7. S. R. Foltyn, Pulsed Laser Deposition of Thin Films, D. B. Christy and G. K. Huber, eds. (Wiley, 1994).
  8. J. Heitz, J. D. Pedarnig, D. Bäuerle, and G. Petzow, “Excimer-laser ablation and micro-patterning of ceramic Si3N4,” Appl. Phys., A Mater. Sci. Process.65(3), 259–261 (1997). [CrossRef]
  9. T.-H. Her, R. J. Finlay, C. Wu, S. Deliwala, and E. Mazur, “Microstructuring of silicon with femtosecond laser pulses,” Appl. Phys. Lett.73(12), 1673–1675 (1998). [CrossRef]
  10. J. F. Silvain, H. Niino, S. Ono, S. Nakaoka, and A. Yebe, “Surface modification of elastomerrcarbon composite by Nd:YAG laser and KrF excimer laser ablation,” Appl. Surf. Sci.141(1-2), 25–34 (1999). [CrossRef]
  11. S. I. Dolgaev, S. V. Lavrishev, A. A. Lyalin, A. V. Simakin, V. V. Voronov, and G. A. Shafeev, “Formation of conical microstructures upon laser evaporation of solids,” Appl. Phys., A Mater. Sci. Process.73(2), 177–181 (2001). [CrossRef]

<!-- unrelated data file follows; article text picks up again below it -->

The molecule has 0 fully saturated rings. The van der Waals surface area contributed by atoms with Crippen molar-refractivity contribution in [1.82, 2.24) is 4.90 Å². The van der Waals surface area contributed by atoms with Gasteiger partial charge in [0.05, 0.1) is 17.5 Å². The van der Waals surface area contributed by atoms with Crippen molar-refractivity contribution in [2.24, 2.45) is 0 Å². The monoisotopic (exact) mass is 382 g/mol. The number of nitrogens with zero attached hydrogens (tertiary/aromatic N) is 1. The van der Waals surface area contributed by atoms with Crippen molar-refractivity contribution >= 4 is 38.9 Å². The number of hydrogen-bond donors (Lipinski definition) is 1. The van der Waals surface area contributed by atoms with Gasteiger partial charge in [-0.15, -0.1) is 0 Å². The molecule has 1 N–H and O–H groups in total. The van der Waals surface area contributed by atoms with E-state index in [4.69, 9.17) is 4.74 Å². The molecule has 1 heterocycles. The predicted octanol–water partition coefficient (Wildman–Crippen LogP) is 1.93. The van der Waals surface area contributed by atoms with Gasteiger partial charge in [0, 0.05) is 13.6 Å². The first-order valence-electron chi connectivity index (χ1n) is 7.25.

12. S. I. Dolgaev, J. M. Fernandez-Pradas, J. L. Morenza, P. Serra, and G. A. Shafeev, “Growth of large microcones in steel under multipulsed Nd:YAG laser irradiation,” Appl. Phys., A Mater. Sci. Process.83(3), 417–420 (2006). [CrossRef]
  13. P. V. Kazakevich, A. V. Simakin, and G. A. Shafeev, “Formation of periodic structures by laser ablation of metals in liquids,” Appl. Surf. Sci.252(13), 4457–4461 (2006). [CrossRef]
  14. A. Bensaoula, C. Boney, R. Pillai, G. A. Shafeev, A. V. Simakin, and D. Starikov, “Arrays of 3D micro-columns generated by laser ablation of Ta and steel: modelling of a black body emitter,” Appl. Phys., A Mater. Sci. Process.79(4-6), 973–975 (2004). [CrossRef]
  15. S. I. Dolgaev, N. A. Kirichenko, A. V. Simakin, and G. A. Shafeev, “Laser-assisted growth of microstructures on spatially confined substrates,” Appl. Surf. Sci.253(19), 7987–7991 (2007). [CrossRef]
  16. N. S. Murthy, R. D. Prabhu, J. J. Martin, L. Zhou, and R. L. Headrick, “Self-assembled and etched cones on laser ablated polymer surfaces,” J. Appl. Phys.100(2), 023538 (2006). [CrossRef]